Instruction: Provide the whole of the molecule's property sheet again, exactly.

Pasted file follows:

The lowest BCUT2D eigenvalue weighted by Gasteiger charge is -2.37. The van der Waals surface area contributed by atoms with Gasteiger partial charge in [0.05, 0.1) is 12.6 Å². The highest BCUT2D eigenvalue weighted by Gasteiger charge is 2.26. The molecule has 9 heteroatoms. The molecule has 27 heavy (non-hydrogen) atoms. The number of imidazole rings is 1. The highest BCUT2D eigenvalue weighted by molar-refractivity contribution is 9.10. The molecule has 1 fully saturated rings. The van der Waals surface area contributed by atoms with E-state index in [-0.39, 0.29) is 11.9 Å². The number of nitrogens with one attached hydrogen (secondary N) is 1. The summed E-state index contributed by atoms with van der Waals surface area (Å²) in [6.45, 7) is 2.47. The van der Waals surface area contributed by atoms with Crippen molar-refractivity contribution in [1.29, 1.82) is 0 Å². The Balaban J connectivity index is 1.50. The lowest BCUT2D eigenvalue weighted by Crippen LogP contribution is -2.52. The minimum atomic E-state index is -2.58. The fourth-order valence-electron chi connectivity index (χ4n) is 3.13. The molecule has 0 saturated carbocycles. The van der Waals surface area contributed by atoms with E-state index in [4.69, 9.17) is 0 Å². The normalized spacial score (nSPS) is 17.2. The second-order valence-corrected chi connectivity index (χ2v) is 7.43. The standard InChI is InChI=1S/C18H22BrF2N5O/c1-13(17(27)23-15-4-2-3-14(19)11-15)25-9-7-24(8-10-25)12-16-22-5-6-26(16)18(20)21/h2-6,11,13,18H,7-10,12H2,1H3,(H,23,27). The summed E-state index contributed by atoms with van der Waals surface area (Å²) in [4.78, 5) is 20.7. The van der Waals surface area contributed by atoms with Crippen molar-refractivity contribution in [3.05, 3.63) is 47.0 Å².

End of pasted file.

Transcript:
The lowest BCUT2D eigenvalue weighted by Gasteiger charge is -2.37. The van der Waals surface area contributed by atoms with Gasteiger partial charge in [0.05, 0.1) is 12.6 Å². The highest BCUT2D eigenvalue weighted by Gasteiger charge is 2.26. The molecule has 9 heteroatoms. The molecule has 27 heavy (non-hydrogen) atoms. The number of imidazole rings is 1. The highest BCUT2D eigenvalue weighted by molar-refractivity contribution is 9.10. The molecule has 1 fully saturated rings. The van der Waals surface area contributed by atoms with E-state index in [-0.39, 0.29) is 11.9 Å². The number of nitrogens with one attached hydrogen (secondary N) is 1. The summed E-state index contributed by atoms with van der Waals surface area (Å²) in [6.45, 7) is 2.47. The van der Waals surface area contributed by atoms with Crippen molar-refractivity contribution in [1.29, 1.82) is 0 Å². The Balaban J connectivity index is 1.50. The lowest BCUT2D eigenvalue weighted by Crippen LogP contribution is -2.52. The minimum atomic E-state index is -2.58. The fourth-order valence-electron chi connectivity index (χ4n) is 3.13. The molecule has 0 saturated carbocycles. The van der Waals surface area contributed by atoms with E-state index in [4.69, 9.17) is 0 Å². The normalized spacial score (nSPS) is 17.2. The second-order valence-corrected chi connectivity index (χ2v) is 7.43. The standard InChI is InChI=1S/C18H22BrF2N5O/c1-13(17(27)23-15-4-2-3-14(19)11-15)25-9-7-24(8-10-25)12-16-22-5-6-26(16)18(20)21/h2-6,11,13,18H,7-10,12H2,1H3,(H,23,27). The summed E-state index contributed by atoms with van der Waals surface area (Å²) in [4.78, 5) is 20.7. The van der Waals surface area contributed by atoms with Crippen molar-refractivity contribution in [3.05, 3.63) is 47.0 Å².